Recent population estimates put the population between 700 and 800, putting it on the list of endangered species. Road kills from drivers on US 1, which traverses the deer's small range, are also a major threat, averaging between 125 and 150 kills per year, 70% of the annual mortality.
However, the population has made an encouraging rise since 1955, when population estimates ranged as low as 25, and appears to have stabilized in recent years. Still, recent human encroachment into the fragile habitat and the deer's relatively low rate of reproduction point to an uncertain future for the subspecies. In August 2019 the Trump administration announced that it was considering withdrawing the Key Deer from the Endangered Species List.
Screw worm infestation
In September 2016, a screw worm infestation was discovered (the first infestation of its kind in the U.S. since 1982) to be affecting the Key deer population, necessitating the euthanasia of affected animals. The screw worm is a fly larva that enters an open wound of a live animal and eats the flesh of the animal from within, leading to a gruesome death. The female fly mates once in her life, so the infestation can be battled by introducing sterile male flies to the population, causing the females to die out without laying fertile eggs. Other steps to battle the outbreak included injecting deer with antiparasitic drugs, fencing off healthy sections of the population, and tracking a portion of deer with radio collars. The pest was declared as eradicated in April 2017. The outbreak killed 135 deer, roughly an eighth of the herd.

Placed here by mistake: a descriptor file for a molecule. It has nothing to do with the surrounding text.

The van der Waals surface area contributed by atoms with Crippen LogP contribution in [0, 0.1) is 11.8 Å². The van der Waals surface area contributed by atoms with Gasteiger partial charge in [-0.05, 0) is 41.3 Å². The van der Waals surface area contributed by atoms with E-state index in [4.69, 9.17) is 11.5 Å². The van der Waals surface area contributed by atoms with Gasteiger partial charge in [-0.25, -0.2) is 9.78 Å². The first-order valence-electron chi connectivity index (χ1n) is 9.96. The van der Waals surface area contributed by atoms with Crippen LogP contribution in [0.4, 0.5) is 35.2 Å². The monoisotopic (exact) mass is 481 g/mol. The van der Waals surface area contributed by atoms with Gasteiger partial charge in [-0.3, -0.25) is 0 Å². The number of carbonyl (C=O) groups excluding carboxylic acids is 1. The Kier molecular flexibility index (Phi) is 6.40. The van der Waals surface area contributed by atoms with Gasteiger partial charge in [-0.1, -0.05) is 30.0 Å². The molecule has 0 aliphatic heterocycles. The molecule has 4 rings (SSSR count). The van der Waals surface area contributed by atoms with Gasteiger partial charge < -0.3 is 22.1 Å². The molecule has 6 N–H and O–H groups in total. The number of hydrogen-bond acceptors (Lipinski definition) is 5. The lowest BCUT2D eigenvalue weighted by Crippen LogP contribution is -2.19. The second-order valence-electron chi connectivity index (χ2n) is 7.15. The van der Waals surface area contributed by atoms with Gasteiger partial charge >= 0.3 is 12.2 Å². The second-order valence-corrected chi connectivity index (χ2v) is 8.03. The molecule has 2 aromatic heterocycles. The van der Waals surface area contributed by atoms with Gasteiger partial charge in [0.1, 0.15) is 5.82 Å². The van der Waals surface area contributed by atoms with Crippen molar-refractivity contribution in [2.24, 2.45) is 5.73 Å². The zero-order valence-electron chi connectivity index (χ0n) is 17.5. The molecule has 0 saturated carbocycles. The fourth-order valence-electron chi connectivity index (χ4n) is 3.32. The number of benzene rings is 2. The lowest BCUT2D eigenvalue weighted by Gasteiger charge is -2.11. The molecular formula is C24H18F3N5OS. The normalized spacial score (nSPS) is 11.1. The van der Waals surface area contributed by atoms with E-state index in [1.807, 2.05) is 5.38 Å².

Conservation efforts include the establishment of the National Key Deer Refuge, which consists of about 8,500 acres (34 km2) on Big Pine, No Name Key, and several smaller uninhabited islands. Not all of the refuge lands are protected as public lands; despite extensive efforts of the refuge to purchase these private habitat lands for protection in the refuge, about 5,000 acres (20 km2) currently remain in private ownership and can potentially be developed. About 1,000 acres (4.0 km2) of this privately developable land is on Big Pine Key and No Name Key, which are the central population areas for the deer. In 2006, a habitat conservation plan was enacted by Monroe County and the US Fish and Wildlife Service, which will limit development in primary habitat and provide for additional habitat purchases over the next 15 years. At the end of this period, however, most of the 1,000 acres (4.0 km2) of privately owned habitat land on Big Pine and No Name Keys will still be open for further development. Thus, while the short term promises some cushion from extinction, the long-term prospects for the deer remain in doubt.
A portion of U.S. Route 1 was also elevated in 2003 to allow the deer to pass safely beneath the roadway, in an attempt to lessen the chance of road kills. However, no decrease in total traffic deaths has been seen.
The National Key Deer Refuge encourages people to help keep the Key deer wild by not feeding them. Feeding acclimates them to humans and vehicles, and makes them more likely to be hit and killed by vehicles. Also, hanging around people and developed areas in higher than normal densities makes them more susceptible to diseases, dog attacks, and entanglements in human trash, all of which can lead to increased injuries or death.
Listed as Endangered (EN D v2.3)
- Authorities: Habitat Conservation Plan, 2006; FWS Biological Opinion on NFIP, August 2008